FROM SPEAK UP! SPEAK OUT! RADIO
Interview with Stephanie Buffum, FRIENDS of the San Juans, watchdog of the San Juan Islands and the Salish Sea
Aired: December 9, 2015
Join Ginny Wolff in a discussion with Stephanie Buffum, Executive Director for Friends of the San Juans, a public interest environmental organization based in Friday Harbor, which acts as watchdog to protect the environment of the Salish Sea. Friends of the San Juans has done a study predicting a 43% increase in marine vessel traffic in the Salish Sea from multiple new proposals for the transport of both fossil fuels and bulk commodities. In response to new environmental threats, the group is making application to the International Maritime Organization for a “Particularly Sensitive Sea Area” designation for the Salish Sea. In this interview, Stephanie describes the origin and nature of projects which will impact our waters, and the work they are currently doing to protect them.
Visit the website for Friends of the San Juans at: http://www.sanjuans.org
FROM SIGHTLINE DAILY
The Thin Green Line is Stopping Oil and Coal in Their Tracks
Northwest communities have won key battles. Can they win the war?
…in big ways and small—from Coos Bay, Oregon, to Prince Rupert, British Columbia—the Thin Green Line has held fast. Big energy projects have faced delays, uncertainty, mounting costs…and then failure. A review of these projects makes clear just how successful the region has been in denying permission to dirty energy companies as it stays true to its heritage as a center of clean energy, sustainability, and forward thinking.
SIGHTLINE INSTITUTE EXPLAINS
Why Bakken Oil Explodes
In early January, a federal agency alert made clear what many already knew: that crude oil from the Bakken formation is more prone to explosion than other types of crude oil.
SAFE SHIPPER LOVEL PRATT REPORTS (Whatcom Watch)
Economic Impacts of an Oil Spill
The economic impacts of a major oil spill in this region would far exceed the estimates made to date…. Ecology estimates that a major oil spill in the state would cost 165,000 jobs and $10.8 billion in annual economic activity. However, these figures are undervalued because, in addition to being two years outdated, this estimate does not include any costs associated with the impacts of oil spills to privately owned shoreline and water-view properties.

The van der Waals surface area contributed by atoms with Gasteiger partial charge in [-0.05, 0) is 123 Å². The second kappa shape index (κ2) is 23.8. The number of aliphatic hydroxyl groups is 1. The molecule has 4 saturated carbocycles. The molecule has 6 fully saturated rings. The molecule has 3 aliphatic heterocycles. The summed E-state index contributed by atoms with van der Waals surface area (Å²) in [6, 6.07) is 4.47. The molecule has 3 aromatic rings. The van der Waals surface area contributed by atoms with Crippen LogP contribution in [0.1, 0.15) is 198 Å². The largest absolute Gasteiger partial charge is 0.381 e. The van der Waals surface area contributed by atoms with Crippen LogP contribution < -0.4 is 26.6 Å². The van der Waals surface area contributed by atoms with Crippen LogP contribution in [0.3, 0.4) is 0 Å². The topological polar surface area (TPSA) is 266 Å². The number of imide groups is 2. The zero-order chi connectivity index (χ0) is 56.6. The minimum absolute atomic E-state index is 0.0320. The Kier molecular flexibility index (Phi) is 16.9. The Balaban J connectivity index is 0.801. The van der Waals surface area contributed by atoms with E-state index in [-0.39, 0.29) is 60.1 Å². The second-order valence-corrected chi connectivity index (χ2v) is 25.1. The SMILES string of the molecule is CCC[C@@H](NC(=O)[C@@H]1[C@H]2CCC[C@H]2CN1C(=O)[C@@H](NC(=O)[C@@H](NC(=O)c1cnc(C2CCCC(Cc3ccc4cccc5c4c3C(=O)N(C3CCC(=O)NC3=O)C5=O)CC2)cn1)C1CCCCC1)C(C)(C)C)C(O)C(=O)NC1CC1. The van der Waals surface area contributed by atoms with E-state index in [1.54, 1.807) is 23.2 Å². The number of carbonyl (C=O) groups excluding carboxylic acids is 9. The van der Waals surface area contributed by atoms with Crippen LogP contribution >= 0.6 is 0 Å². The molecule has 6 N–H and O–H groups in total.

Where Could Oil Go?
SALISH SEA SPILL MAP PROJECT
From Raincoast Conservation Foundation: website: In an effort to predict the behaviour of oil from a spill in the Salish Sea, and to alert coastal residents to that very real possibility, Raincoast and its partner the Georgia Strait Alliance have launched a study to map the potential spread of oil along the Kinder Morgan tanker route. For some of our drops, we have also teamed up with the Friends of the San Juans and the City of Vancouver.
Journal of the San Juans related article: http://www.sanjuanjournal.com/news/280678202.html
Are Tar Sands Dirtier Than Regular Oil?
Yes, they are!
To learn more, go to this laser talk* from Citizens’ Climate Lobby:
*Just as a laser is powerful and focused, a laser talk is a brief but powerful statement on a specific topic.
Let’s Reject the ‘Inevitable’
The New York Times Op Ed piece by Mark Bittman. September 16, 2014.
EXCERPT: There remain several possible responses to climate change. One is stupidity: “There is no crisis.” (A subset of this is to acknowledge the crisis privately, but deny it or choose to ignore it publicly.) A second is hopelessness: “It’s all over.” (Sadly, many of my friends fall into this category.) A third is blind faith in technology, as if it were easier to modify the power of nature than to change a system that resists not only radical change but even tinkering.